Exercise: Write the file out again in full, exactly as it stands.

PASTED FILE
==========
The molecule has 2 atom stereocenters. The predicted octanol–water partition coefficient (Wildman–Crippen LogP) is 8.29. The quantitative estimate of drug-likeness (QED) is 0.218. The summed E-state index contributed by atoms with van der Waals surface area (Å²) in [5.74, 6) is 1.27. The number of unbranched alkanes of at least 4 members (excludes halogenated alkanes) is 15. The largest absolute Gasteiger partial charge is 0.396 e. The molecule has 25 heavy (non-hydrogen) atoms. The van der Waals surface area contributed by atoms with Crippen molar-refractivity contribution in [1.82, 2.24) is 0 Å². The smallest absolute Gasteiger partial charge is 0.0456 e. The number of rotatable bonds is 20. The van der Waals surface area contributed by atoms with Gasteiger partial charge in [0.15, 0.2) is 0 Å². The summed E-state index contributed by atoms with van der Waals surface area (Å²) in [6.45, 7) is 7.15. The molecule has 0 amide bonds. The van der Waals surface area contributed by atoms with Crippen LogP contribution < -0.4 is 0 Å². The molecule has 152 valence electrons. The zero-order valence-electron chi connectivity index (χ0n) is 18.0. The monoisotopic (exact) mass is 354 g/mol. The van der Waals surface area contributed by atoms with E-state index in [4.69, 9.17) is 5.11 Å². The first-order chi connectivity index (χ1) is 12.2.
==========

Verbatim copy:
The molecule has 2 atom stereocenters. The predicted octanol–water partition coefficient (Wildman–Crippen LogP) is 8.29. The quantitative estimate of drug-likeness (QED) is 0.218. The summed E-state index contributed by atoms with van der Waals surface area (Å²) in [5.74, 6) is 1.27. The number of unbranched alkanes of at least 4 members (excludes halogenated alkanes) is 15. The largest absolute Gasteiger partial charge is 0.396 e. The molecule has 25 heavy (non-hydrogen) atoms. The van der Waals surface area contributed by atoms with Crippen molar-refractivity contribution in [1.82, 2.24) is 0 Å². The smallest absolute Gasteiger partial charge is 0.0456 e. The number of rotatable bonds is 20. The van der Waals surface area contributed by atoms with Gasteiger partial charge in [0.15, 0.2) is 0 Å². The summed E-state index contributed by atoms with van der Waals surface area (Å²) in [6.45, 7) is 7.15. The molecule has 0 amide bonds. The van der Waals surface area contributed by atoms with Crippen LogP contribution < -0.4 is 0 Å². The molecule has 152 valence electrons. The zero-order valence-electron chi connectivity index (χ0n) is 18.0. The monoisotopic (exact) mass is 354 g/mol. The van der Waals surface area contributed by atoms with E-state index in [4.69, 9.17) is 5.11 Å². The first-order chi connectivity index (χ1) is 12.2.